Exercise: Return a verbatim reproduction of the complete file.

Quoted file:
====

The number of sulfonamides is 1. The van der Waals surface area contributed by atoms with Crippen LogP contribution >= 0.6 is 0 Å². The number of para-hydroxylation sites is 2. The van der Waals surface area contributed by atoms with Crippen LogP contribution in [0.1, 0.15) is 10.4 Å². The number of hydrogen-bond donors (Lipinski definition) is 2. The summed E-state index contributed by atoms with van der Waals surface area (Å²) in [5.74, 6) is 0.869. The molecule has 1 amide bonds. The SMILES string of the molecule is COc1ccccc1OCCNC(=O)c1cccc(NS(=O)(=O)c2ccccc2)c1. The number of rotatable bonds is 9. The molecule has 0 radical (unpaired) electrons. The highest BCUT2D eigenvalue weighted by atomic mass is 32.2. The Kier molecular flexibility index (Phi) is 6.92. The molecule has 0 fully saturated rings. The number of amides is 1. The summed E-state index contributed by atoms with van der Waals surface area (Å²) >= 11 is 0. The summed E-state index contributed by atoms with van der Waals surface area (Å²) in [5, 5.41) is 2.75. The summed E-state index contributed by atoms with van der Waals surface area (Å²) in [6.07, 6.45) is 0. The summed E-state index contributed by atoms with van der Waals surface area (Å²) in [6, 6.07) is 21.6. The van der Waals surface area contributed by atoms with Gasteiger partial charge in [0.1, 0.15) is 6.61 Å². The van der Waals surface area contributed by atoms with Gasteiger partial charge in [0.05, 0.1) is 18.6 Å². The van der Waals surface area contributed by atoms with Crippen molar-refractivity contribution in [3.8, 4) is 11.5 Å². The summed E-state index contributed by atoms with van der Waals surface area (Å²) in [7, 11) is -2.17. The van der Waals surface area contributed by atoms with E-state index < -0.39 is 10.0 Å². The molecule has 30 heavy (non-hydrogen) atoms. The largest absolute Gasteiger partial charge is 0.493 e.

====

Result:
The number of sulfonamides is 1. The van der Waals surface area contributed by atoms with Crippen LogP contribution >= 0.6 is 0 Å². The number of para-hydroxylation sites is 2. The van der Waals surface area contributed by atoms with Crippen LogP contribution in [0.1, 0.15) is 10.4 Å². The number of hydrogen-bond donors (Lipinski definition) is 2. The summed E-state index contributed by atoms with van der Waals surface area (Å²) in [5.74, 6) is 0.869. The molecule has 1 amide bonds. The SMILES string of the molecule is COc1ccccc1OCCNC(=O)c1cccc(NS(=O)(=O)c2ccccc2)c1. The number of rotatable bonds is 9. The molecule has 0 radical (unpaired) electrons. The highest BCUT2D eigenvalue weighted by atomic mass is 32.2. The Kier molecular flexibility index (Phi) is 6.92. The molecule has 0 fully saturated rings. The number of amides is 1. The summed E-state index contributed by atoms with van der Waals surface area (Å²) >= 11 is 0. The summed E-state index contributed by atoms with van der Waals surface area (Å²) in [5, 5.41) is 2.75. The summed E-state index contributed by atoms with van der Waals surface area (Å²) in [6.07, 6.45) is 0. The summed E-state index contributed by atoms with van der Waals surface area (Å²) in [6, 6.07) is 21.6. The van der Waals surface area contributed by atoms with Gasteiger partial charge in [0.1, 0.15) is 6.61 Å². The van der Waals surface area contributed by atoms with Gasteiger partial charge in [0.05, 0.1) is 18.6 Å². The van der Waals surface area contributed by atoms with Crippen molar-refractivity contribution in [3.8, 4) is 11.5 Å². The summed E-state index contributed by atoms with van der Waals surface area (Å²) in [7, 11) is -2.17. The van der Waals surface area contributed by atoms with E-state index < -0.39 is 10.0 Å². The molecule has 30 heavy (non-hydrogen) atoms. The largest absolute Gasteiger partial charge is 0.493 e.